Steve McQueen And Isabelle Huppert Honored At The Dublin International Film Festival

Steve McQueen And Isabelle Huppert Honored At The Dublin International Film Festival

Prior to making headlines the next day after a short-lived health scare that required a brief stay in hospital, Ireland’s President Michael D. Higgins arrived at Dublin’s Complex arts center last Wednesday to present the Dublin film festival’s highest honor to Steve McQueen. Introduced in 2007 and named the Volta Award, after the first commercial cinema set up in Dublin in 1909 by writer James Joyce, its previous recipients include Daniel Day Lewis, Claudia Cardinale and Al Pacino. The famously serious director was in high spirits, enthusing that “festivals are about passion, a passion for film.” “There’s always a buzz, isn’t there?” he continued. “[As you] go to the next picture, the next film, you tend to give people tips and say, ‘Oh, you’ve got to see this, you’ve got to see that…’”

Related Stories

McQueen was in and out of the festival, flying home the same night, fueling speculation that the director has a Cannes premiere in mind for his new film Blitz, a wartime drama set in London and starring Saoirse Ronan. Also making a brief appearance was French acting legend Isabelle Huppert, who returned to Paris for the opening on Tuesday night of Jean Racine’s Bérénice, in which she stars for renowned Italian director Romeo Castellucci.

Isabelle Hupper. Photo courtesy of DIFF

Huppert, a mere 20 minutes late for her own event, was interviewed on stage by writer/actor Clare Dunne. Standing in for Olwen Fouéré, who couldn’t attend due to illness, Dunne was in an interesting match for the formidable French icon. Details of her career were sketchy but understandable given that Huppert, soon to turn 71, has been acting for half a century. And though it would have been interesting to hear more specific details about her work — notably with Michael Haneke — it was fascinating to hear how Huppert approaches her craft.

Befitting her reputation, Huppert warned that “you have to be very delicate when you speak to an actor.” But although she talked a lot about trusting and creating a bond with her directors, the impression she created of herself was as an artist who likes to be left alone. “I never like to say that I play a character,” she said. “I always prefer to say that I play a person. I always thought the [concept of a] character is very limited. It’s something you feel obliged to resemble, but there is no obligation. You have to create your own world, because it’s always a mixture of you and someone else.”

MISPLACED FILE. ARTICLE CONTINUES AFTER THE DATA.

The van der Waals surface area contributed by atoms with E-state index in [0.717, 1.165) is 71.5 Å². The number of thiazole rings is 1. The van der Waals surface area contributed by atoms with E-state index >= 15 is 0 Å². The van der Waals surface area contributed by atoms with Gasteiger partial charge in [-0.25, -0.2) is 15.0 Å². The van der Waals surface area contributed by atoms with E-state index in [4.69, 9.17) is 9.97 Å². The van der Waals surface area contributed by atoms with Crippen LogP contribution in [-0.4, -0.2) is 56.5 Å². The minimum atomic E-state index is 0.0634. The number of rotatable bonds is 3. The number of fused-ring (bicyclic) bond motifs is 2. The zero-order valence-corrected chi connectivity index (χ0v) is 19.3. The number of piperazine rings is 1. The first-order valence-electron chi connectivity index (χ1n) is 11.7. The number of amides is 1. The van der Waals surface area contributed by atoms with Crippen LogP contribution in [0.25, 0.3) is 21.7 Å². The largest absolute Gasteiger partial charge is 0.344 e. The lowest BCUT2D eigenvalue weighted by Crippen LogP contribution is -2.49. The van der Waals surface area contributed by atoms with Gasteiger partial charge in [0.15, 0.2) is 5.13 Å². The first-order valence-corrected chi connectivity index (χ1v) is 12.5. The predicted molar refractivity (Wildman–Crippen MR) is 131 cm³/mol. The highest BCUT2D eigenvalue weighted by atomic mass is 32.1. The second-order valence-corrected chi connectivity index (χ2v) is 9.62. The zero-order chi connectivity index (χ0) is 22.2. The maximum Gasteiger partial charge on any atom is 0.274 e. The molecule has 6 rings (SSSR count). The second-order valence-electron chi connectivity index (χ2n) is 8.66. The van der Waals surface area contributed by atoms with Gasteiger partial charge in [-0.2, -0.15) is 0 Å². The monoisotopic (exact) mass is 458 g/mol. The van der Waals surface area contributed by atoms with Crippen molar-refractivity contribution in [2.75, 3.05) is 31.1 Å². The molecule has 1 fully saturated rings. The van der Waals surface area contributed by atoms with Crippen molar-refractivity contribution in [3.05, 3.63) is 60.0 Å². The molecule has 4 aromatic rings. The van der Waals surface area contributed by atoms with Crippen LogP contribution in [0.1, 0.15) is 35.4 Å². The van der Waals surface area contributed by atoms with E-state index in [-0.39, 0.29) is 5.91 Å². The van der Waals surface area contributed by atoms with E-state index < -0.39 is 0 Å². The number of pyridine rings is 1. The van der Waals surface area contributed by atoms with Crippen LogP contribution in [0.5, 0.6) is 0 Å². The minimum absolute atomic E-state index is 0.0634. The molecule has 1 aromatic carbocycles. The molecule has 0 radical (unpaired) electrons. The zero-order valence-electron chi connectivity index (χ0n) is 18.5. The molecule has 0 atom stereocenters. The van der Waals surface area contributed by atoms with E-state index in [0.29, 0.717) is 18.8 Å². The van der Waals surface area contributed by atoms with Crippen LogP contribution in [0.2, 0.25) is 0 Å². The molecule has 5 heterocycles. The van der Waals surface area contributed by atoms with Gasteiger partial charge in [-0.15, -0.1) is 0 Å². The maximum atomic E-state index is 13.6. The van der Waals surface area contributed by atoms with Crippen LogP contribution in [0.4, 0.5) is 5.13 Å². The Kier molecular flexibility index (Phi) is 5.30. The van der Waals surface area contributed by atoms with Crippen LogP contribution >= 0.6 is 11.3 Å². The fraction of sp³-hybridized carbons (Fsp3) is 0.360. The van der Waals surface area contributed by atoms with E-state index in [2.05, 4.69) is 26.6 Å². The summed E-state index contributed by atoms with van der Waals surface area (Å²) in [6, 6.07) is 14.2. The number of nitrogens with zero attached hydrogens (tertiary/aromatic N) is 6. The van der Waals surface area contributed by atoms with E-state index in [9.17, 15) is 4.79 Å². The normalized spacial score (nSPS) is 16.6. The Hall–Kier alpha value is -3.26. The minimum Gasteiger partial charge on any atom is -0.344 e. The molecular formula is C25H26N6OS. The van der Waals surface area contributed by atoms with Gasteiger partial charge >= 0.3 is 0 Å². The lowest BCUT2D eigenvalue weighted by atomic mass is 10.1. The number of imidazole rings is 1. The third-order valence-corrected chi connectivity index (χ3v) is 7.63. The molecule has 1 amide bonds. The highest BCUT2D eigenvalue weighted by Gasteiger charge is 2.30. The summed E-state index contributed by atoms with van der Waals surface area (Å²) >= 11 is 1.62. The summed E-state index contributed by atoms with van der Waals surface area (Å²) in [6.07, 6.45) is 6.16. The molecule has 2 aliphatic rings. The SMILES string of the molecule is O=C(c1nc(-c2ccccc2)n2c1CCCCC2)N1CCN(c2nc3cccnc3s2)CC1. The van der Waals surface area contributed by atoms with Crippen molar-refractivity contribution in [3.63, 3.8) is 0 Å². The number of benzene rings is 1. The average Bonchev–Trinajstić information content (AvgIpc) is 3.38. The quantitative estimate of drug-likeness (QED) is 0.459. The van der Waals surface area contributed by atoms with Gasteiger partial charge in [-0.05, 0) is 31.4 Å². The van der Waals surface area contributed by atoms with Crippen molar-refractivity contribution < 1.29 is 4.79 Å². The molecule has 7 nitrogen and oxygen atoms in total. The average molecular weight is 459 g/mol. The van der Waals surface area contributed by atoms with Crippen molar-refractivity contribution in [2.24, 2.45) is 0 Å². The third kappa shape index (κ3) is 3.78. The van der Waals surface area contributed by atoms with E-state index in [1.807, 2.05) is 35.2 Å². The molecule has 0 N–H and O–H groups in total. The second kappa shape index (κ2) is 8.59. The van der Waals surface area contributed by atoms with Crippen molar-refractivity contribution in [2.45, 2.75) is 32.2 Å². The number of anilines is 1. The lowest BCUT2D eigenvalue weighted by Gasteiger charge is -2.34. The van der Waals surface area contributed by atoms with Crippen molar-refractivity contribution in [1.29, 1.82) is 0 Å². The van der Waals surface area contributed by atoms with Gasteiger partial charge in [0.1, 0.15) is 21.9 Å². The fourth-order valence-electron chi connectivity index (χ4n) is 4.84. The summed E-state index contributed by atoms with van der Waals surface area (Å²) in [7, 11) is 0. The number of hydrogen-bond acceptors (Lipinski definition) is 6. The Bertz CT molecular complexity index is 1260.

Huppert also reminded Dunne that, rather than the director, the actor needs to believe in the film itself (“You have to trust the film because the film tells the story for you”). On a film set, she said, “I think, actually, everybody [is making] different films. I do my own little film, that I don’t want to share with anybody… I feel I’m doing something very personal, something that belongs to me. Of course, there is [also] the director’s film, which I will see on screen when it’s finished.”

Intriguingly, Huppert, whose experimental, almost anarchic approach to acting is almost entirely at odds with her fiercely controlled screen image, seemed to welcome the gaps between all these different viewpoints. “You don’t give an answer when you make a film,” she said, “you raise questions.”

Ross Killeen’s Don’t Forget to Remember

After the ten-day event wrapped on Saturday, the winner of the prestigious Audience Award was announced this morning as Ross Killeen’s Don’t Forget to Remember, a collaboration with Irish street artist Asbestos in which the latter explores his relationship with his mother, who is suffering with Alzheimer’s. Runners up were Mohamed Kordofani’s Sudanese drama Goodbye Julia, and Kathleen Harris’ doc Birdsong, in which ornithologist Seán Ronayne sets out to record the call of every bird species in Ireland.

This year’s Dublin Film Critics Circle Award winners were as follows:

Best Film: Do Not Expect Too Much from the End of the World
Best Director: Victor Erice, Close Your Eyes
Best Screenplay: Johannes Duncker and Ilker Çatak, The Teacher’s Lounge
Best Actress: Eka Chavleishvilli, Blackbird Blackbird Blackberry
Best Actor: (Joint) Ayoub Elaid, Abdelatif El Mansouri, Hounds
Best Debut Feature: Paul B. Preciado, Orlando, My Political Biography
Special Jury Prize: Mascha Halberstad, Oink
Best Editor: Ryûsuke Hamaguchi and Azusa Yamazaki, Evil Does Not Exist
Best Cinematography: Lílis Soares, Mami Wata
Best Score: Ryuichi Sakamoto, Monster
Best Ensemble: Green Border
Best Documentary: Made in England: The Films of Powell and Pressburger
Best Irish Film: That They May Face the Rising Sun
George Byrne Maverick Award: Guy Maddin
Michael Dwyer Discovery Award: (Joint) Pavia Sidhu and Yugam Sood, Dear Jassi